Secret Drinker...Plus & Live Libel
Please note, territorial restrictions may apply to this product.
|| ||Rain-Wheels |
|| ||Sessionman’s Blues |
|| ||I See The Joker |
|| ||National Steel |
|| ||Errant Knight (by arrangement with Strongbow Spam)|
|| ||Nothing Left To Say |
|| ||Tenderfoot |
|| ||The Luck Of The Draw|
|| ||Time And Time Again |
|| ||Little Sammy Speedball |
|| ||Secret Drinker |
|| ||Tongue-Tied |
|| ||I See The Joker [single version] |
|| ||Sessionman’s Blues [single version] |
|| ||Song For Rita (featuring Griff Gostuffyerself) |
|| ||Black Funk Rex (featuring Marc Boloc) |
|| ||I’m Crazy Over You|
|| ||Ready For The Road (featuring Tesco Tex)|
|| ||Why? (featuring special guest artist Telly Savarsol) |
|| ||Ballad Of An Upstairs Window|
|| ||Stranger In Town (featuring Ricky Fablon)|
|| ||Rattlesnake Rock (featuring Gladys Graveyard)|
|| ||Doom From A Room (featuring Leonard Conman) |
|| ||I’ve Got Better Things To Do|
|| ||Lonesome Levis Lane |
|| ||Sheer Quivering Genius (featuring James Paler) |
|| ||Uncle Sea-Bird (in memoriam Ralph J. Gleason) |
Uncut, May 09
Following last year’s Midnight Voices, where Atkin re-recorded some of the early songs he wrote with lyricist Clive James when both were Cambridge Footlights pals, Edsel are now re-releasing all six of their out-of-print collaborative efforts, recorded between 1970 and 1975. Atkin went on to produce stalwart BBC shows like Just A Minute and Week Ending while Clive James went on to become Clive James. Today, it’s James’ witty, thoughtful, literate lyrics that generate most interest but Atkin’s singing isn’t without considerable charm.
Record Collector, June 09
‘Intelligent fare from a singer and a well-known wordsmith’
The pairing of Cambridge-educated singer-songwriter Atkin and non-performing Aussie writer [Clive] James resulted in intelligent music that was always intended for, and found, a limited cult audience. Only Kenny Everett ever pushed them to the wider world, though Val Doonican did do a cover.
Atkin’s 1970 debut Beautiful Stranger has been augmented by eight bonus demos from a privately pressed (99 copies) LP, while the 1971 follow-up Mythical America (one bonus track) was his first with a band. The other four titles are paired on double-discs, while all are packaged with photos and new commentary from the protagonists. Even fans who own the only briefly available See For Miles discs will buy these albums again, for that alone.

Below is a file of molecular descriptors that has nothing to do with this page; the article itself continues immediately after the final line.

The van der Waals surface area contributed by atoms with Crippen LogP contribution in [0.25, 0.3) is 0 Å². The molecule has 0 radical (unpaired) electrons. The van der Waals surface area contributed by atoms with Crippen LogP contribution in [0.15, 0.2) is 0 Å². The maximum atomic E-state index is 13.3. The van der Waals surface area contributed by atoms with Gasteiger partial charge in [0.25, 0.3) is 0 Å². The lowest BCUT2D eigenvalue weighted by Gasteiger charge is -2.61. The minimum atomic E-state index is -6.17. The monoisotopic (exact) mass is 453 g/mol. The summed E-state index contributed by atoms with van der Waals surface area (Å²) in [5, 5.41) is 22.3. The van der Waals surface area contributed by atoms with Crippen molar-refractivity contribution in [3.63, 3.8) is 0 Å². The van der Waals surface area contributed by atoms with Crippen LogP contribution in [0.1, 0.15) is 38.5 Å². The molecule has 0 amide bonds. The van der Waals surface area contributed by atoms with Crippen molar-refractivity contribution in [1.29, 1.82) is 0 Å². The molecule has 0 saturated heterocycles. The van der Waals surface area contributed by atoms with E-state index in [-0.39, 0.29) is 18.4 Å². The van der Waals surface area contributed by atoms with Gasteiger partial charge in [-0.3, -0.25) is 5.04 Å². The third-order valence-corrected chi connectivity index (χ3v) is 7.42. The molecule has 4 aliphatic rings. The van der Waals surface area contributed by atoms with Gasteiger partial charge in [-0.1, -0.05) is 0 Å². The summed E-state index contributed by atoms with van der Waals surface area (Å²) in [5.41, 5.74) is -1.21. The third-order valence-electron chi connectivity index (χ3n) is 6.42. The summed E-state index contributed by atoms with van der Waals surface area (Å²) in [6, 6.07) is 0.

Best value-for-money buy is Nightfall/…Silk, since Live Libel, with which 1974’s excellent Secret Drinker is paired, is a selection of musical pastiches, recorded to extricate the pair from their contract, that may pall after first listen. But ignore James’ insistence that his lyrics are “writing for people who can’t write, to be listened to by people who can’t read”. They, the music and Atkin’s deliciously dry delivery add up to much more than that.
NetRhythms.com, May 09
With a highly distinctive, precisely enunciated - and very English - voice (reminiscent of Noel Harrison), Atkin was the leading light of the Cambridge scene during the late 60s and early 70s. A student of Classics and English at St John's College, his role as musical director of the Cambridge Footlights revues brought him into contact with James, forming a partnership of the latter's intellectual lyrical wit and Atkins' sharp musical acumen (encompassing rock and Tin Pan Alley as much as folk) that would produce six albums between 1970 and 1975 and songs that bear comparison with the best of Ray Davies.
Critically well received and popular on the college circuit, songs exploring the life of a machine tool shop worker, referencing Rilke and translating Apollinaire were, however, a little too refined for mainstream popular success at a time when glam was in the ascendant and none of the albums sold particularly well. Indeed, Val Doonican's cover of The Flowers And The Wine from Driving Through Mythical America, apparently brought in more royalties than the entire six albums combined.
Both Atkins and James went on to more successful solo careers as BBC producer and TV presenter respectively, but it's high time these albums were accorded the respect they deserve. Reissued with bonus tracks and sleeve notes and song by song commentaries by both Atkin and James, some material is a little dated in places and the contract filling Live Libel (a humorous pastiche of such artists as Marc Bolan, Kris Kristofferson, Steeleye Span and Leonard Cohen) is really now just a curio piece, but there are real joys here awaiting rediscover by old and new audiences alike.